By Derek Jorgensen
Solar power is on the rise across the United States. Considering Florida is called the Sunshine State, solar energy and Florida ought to be the perfect match. Yet, Florida ranks only 13th among all fifty states for solar installations- with only Texas and California ahead of them in actual solar capacity. So, why is Florida still in the dark when it comes to harnessing solar energy?
One issue is that Florida currently regulates the energy market. This means that only a public utility company may offer electricity to consumers. Florida law prohibits other utility sources from directly offering renewable and alternative energy to the public. Therefore, if a generator of solar power wanted to get into the state market, they would have to sell to the energy companies first. Although, there have been attempts by state legislators to deregulate the energy market; lobbyists have prevented much of their progress. However, in an attempt to bypass the legislative process, political action committees have been working together to propose an amendment that may appear on the 2016 ballot that would allow third-party solar power sales in Florida.
If the energy market does become more deregulated, it could create an opportunity for a growing number of companies to sell solar generators directly to homeowners in Florida. But new opportunities bring new problems. In California, companies are offering homeowners solar panels at no upfront costs. But instead of owning the panels, they are signing leases upwards of twenty years. When the lease is signed, the solar companies are also requiring the lessee to file a UCC-1 financing statement. A UCC-1 financing statement is essentially a lien on personal property. This statement puts the world on notice that you, the lessee, do not own the panels. The purpose of the lease is to allow the homeowner to save money on their electric bill while using some of the savings to make the lease payments. It sounds like a win-win situation. And it usually is- until the owner decides to sell the home.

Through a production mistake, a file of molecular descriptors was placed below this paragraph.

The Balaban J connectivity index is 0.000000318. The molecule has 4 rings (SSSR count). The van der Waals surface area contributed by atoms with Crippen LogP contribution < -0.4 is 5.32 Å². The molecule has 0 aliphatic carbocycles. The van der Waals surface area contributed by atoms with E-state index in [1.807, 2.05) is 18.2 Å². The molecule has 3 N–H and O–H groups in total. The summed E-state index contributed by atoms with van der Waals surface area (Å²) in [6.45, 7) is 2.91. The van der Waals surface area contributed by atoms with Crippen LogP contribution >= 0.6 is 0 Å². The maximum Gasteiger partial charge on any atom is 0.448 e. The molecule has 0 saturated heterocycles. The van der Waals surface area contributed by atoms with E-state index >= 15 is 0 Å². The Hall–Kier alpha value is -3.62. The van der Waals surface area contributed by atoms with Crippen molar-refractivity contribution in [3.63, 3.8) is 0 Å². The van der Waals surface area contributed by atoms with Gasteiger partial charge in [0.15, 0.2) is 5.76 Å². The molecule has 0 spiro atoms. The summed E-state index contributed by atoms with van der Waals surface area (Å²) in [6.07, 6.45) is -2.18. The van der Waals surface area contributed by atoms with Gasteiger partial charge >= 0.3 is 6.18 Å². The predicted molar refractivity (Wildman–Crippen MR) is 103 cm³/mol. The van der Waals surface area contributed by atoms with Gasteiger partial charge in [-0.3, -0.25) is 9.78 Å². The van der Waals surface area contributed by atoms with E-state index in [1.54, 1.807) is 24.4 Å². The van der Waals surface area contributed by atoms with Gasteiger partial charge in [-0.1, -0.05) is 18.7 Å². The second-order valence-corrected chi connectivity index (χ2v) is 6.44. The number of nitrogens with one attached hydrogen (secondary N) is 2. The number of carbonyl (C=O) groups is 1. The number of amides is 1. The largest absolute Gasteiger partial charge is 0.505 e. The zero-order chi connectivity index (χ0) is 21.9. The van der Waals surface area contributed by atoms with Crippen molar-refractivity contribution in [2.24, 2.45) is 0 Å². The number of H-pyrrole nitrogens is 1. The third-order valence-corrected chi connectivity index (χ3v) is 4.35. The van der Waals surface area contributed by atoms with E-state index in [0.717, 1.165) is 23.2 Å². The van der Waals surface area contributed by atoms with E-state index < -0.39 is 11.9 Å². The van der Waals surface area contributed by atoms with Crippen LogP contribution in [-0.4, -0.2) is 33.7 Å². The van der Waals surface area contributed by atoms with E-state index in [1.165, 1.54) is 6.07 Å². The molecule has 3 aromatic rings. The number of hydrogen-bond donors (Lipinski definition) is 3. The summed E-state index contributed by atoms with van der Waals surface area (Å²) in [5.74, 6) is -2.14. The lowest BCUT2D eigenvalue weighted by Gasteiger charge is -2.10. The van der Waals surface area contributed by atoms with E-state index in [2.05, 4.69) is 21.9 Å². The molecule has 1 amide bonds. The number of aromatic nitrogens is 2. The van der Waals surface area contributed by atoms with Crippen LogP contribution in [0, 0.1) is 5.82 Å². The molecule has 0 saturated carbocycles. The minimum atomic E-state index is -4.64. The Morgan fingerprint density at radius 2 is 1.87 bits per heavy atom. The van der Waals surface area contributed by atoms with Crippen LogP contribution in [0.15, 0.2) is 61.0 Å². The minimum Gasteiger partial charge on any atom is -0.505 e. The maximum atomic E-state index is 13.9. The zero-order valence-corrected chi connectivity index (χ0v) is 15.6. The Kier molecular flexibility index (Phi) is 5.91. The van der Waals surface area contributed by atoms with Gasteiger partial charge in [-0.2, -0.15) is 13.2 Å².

Complicated buy outs or transfers of solar panel leases have been enough for some would-be homebuyers to balk at the last minute. To take over the lease payments, the buyer will have to qualify on credit; with lease payments that may have another fifteen years left. Some buyers are getting cold feet. Other buyers will outright demand that the seller buy out the remaining lease, which can be more than $20,000, because they simply don’t want the solar panels or because they do not consider the lease to be a good deal.
For as much potential as Florida has in harnessing solar energy, the future still remains cloudy; beginning with the current regulations in place. In other markets, most solar residential systems are financed through leases. If you have the opportunity to sign a solar lease, understand your long-term obligations. If you are already leasing solar panels and want to put your home on the market, be sure to contact the leasing company to learn about lease transfers and your buyout options.